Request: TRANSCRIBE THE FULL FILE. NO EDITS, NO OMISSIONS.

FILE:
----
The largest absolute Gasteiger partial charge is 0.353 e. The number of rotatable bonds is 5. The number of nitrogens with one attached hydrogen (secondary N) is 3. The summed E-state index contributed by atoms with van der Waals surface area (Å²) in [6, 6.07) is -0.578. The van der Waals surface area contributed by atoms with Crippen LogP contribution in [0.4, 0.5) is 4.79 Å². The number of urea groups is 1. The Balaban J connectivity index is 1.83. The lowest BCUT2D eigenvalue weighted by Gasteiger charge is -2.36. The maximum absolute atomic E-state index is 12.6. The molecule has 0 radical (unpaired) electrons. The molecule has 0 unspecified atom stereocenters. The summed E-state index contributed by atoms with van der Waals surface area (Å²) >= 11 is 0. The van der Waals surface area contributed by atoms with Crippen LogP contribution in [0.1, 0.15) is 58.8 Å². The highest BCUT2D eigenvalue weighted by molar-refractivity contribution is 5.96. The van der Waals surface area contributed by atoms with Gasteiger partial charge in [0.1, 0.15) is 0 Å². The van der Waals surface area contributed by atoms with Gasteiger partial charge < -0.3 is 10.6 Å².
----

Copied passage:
The largest absolute Gasteiger partial charge is 0.353 e. The number of rotatable bonds is 5. The number of nitrogens with one attached hydrogen (secondary N) is 3. The summed E-state index contributed by atoms with van der Waals surface area (Å²) in [6, 6.07) is -0.578. The van der Waals surface area contributed by atoms with Crippen LogP contribution in [0.4, 0.5) is 4.79 Å². The number of urea groups is 1. The Balaban J connectivity index is 1.83. The lowest BCUT2D eigenvalue weighted by Gasteiger charge is -2.36. The maximum absolute atomic E-state index is 12.6. The molecule has 0 radical (unpaired) electrons. The molecule has 0 unspecified atom stereocenters. The summed E-state index contributed by atoms with van der Waals surface area (Å²) >= 11 is 0. The van der Waals surface area contributed by atoms with Crippen LogP contribution in [0.1, 0.15) is 58.8 Å². The highest BCUT2D eigenvalue weighted by molar-refractivity contribution is 5.96. The van der Waals surface area contributed by atoms with Gasteiger partial charge in [0.1, 0.15) is 0 Å². The van der Waals surface area contributed by atoms with Gasteiger partial charge < -0.3 is 10.6 Å².